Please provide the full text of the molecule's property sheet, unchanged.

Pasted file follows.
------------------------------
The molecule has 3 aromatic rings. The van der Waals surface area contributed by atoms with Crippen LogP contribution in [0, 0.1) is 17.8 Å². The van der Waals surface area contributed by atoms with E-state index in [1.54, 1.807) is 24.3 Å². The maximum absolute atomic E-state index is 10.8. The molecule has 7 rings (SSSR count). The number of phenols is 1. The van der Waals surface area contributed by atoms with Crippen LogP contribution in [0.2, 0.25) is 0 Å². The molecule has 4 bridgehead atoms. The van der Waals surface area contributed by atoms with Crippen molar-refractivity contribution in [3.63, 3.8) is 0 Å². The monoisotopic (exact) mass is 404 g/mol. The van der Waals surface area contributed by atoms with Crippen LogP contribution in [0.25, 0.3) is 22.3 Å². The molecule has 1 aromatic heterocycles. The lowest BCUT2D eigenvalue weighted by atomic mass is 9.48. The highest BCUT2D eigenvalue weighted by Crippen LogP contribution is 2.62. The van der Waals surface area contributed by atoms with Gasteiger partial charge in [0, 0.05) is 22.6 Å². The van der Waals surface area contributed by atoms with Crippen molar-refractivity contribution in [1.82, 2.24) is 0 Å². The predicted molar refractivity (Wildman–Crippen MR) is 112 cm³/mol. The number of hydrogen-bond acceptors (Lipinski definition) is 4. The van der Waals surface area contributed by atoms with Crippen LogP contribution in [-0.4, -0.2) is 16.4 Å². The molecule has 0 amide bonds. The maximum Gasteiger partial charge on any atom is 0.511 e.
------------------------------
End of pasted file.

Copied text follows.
The molecule has 3 aromatic rings. The van der Waals surface area contributed by atoms with Crippen LogP contribution in [0, 0.1) is 17.8 Å². The van der Waals surface area contributed by atoms with E-state index in [1.54, 1.807) is 24.3 Å². The maximum absolute atomic E-state index is 10.8. The molecule has 7 rings (SSSR count). The number of phenols is 1. The van der Waals surface area contributed by atoms with Crippen LogP contribution in [0.2, 0.25) is 0 Å². The molecule has 4 bridgehead atoms. The van der Waals surface area contributed by atoms with Crippen molar-refractivity contribution in [3.63, 3.8) is 0 Å². The monoisotopic (exact) mass is 404 g/mol. The van der Waals surface area contributed by atoms with Crippen LogP contribution in [0.25, 0.3) is 22.3 Å². The molecule has 1 aromatic heterocycles. The lowest BCUT2D eigenvalue weighted by atomic mass is 9.48. The highest BCUT2D eigenvalue weighted by Crippen LogP contribution is 2.62. The van der Waals surface area contributed by atoms with Gasteiger partial charge in [0, 0.05) is 22.6 Å². The van der Waals surface area contributed by atoms with Crippen molar-refractivity contribution in [1.82, 2.24) is 0 Å². The predicted molar refractivity (Wildman–Crippen MR) is 112 cm³/mol. The number of hydrogen-bond acceptors (Lipinski definition) is 4. The van der Waals surface area contributed by atoms with Crippen LogP contribution in [-0.4, -0.2) is 16.4 Å². The molecule has 0 amide bonds. The maximum Gasteiger partial charge on any atom is 0.511 e.